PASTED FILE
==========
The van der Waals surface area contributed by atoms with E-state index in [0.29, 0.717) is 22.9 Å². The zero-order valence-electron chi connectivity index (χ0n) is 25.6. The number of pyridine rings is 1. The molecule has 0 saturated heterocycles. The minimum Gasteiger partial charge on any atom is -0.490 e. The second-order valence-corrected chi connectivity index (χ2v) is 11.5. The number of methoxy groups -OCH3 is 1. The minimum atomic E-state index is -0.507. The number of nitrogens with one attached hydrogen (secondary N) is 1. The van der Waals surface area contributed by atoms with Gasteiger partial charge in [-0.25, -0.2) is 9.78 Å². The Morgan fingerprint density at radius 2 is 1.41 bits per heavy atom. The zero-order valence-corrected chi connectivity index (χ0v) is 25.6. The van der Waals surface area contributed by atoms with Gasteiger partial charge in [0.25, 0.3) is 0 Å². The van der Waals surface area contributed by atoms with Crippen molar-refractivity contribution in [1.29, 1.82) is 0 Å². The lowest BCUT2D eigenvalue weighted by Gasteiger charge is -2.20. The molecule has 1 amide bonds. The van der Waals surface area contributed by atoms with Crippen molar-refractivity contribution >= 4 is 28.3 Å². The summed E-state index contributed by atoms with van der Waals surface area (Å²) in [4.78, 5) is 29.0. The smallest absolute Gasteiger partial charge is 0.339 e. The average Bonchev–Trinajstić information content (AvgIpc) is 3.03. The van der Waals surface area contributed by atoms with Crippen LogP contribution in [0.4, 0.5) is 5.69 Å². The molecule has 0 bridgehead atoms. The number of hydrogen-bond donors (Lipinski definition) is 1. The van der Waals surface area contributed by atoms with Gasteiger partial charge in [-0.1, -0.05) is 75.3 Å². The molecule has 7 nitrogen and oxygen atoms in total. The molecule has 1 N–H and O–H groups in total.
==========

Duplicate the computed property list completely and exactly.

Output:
The van der Waals surface area contributed by atoms with E-state index in [0.29, 0.717) is 22.9 Å². The zero-order valence-electron chi connectivity index (χ0n) is 25.6. The number of pyridine rings is 1. The molecule has 0 saturated heterocycles. The minimum Gasteiger partial charge on any atom is -0.490 e. The second-order valence-corrected chi connectivity index (χ2v) is 11.5. The number of methoxy groups -OCH3 is 1. The minimum atomic E-state index is -0.507. The number of nitrogens with one attached hydrogen (secondary N) is 1. The van der Waals surface area contributed by atoms with Gasteiger partial charge in [-0.25, -0.2) is 9.78 Å². The Morgan fingerprint density at radius 2 is 1.41 bits per heavy atom. The zero-order valence-corrected chi connectivity index (χ0v) is 25.6. The van der Waals surface area contributed by atoms with Gasteiger partial charge in [0.25, 0.3) is 0 Å². The van der Waals surface area contributed by atoms with Crippen molar-refractivity contribution in [1.29, 1.82) is 0 Å². The lowest BCUT2D eigenvalue weighted by Gasteiger charge is -2.20. The molecule has 1 amide bonds. The van der Waals surface area contributed by atoms with Crippen molar-refractivity contribution >= 4 is 28.3 Å². The summed E-state index contributed by atoms with van der Waals surface area (Å²) in [4.78, 5) is 29.0. The smallest absolute Gasteiger partial charge is 0.339 e. The average Bonchev–Trinajstić information content (AvgIpc) is 3.03. The van der Waals surface area contributed by atoms with Crippen LogP contribution in [0.4, 0.5) is 5.69 Å². The molecule has 0 bridgehead atoms. The number of hydrogen-bond donors (Lipinski definition) is 1. The van der Waals surface area contributed by atoms with Gasteiger partial charge in [-0.1, -0.05) is 75.3 Å². The molecule has 7 nitrogen and oxygen atoms in total. The molecule has 1 N–H and O–H groups in total.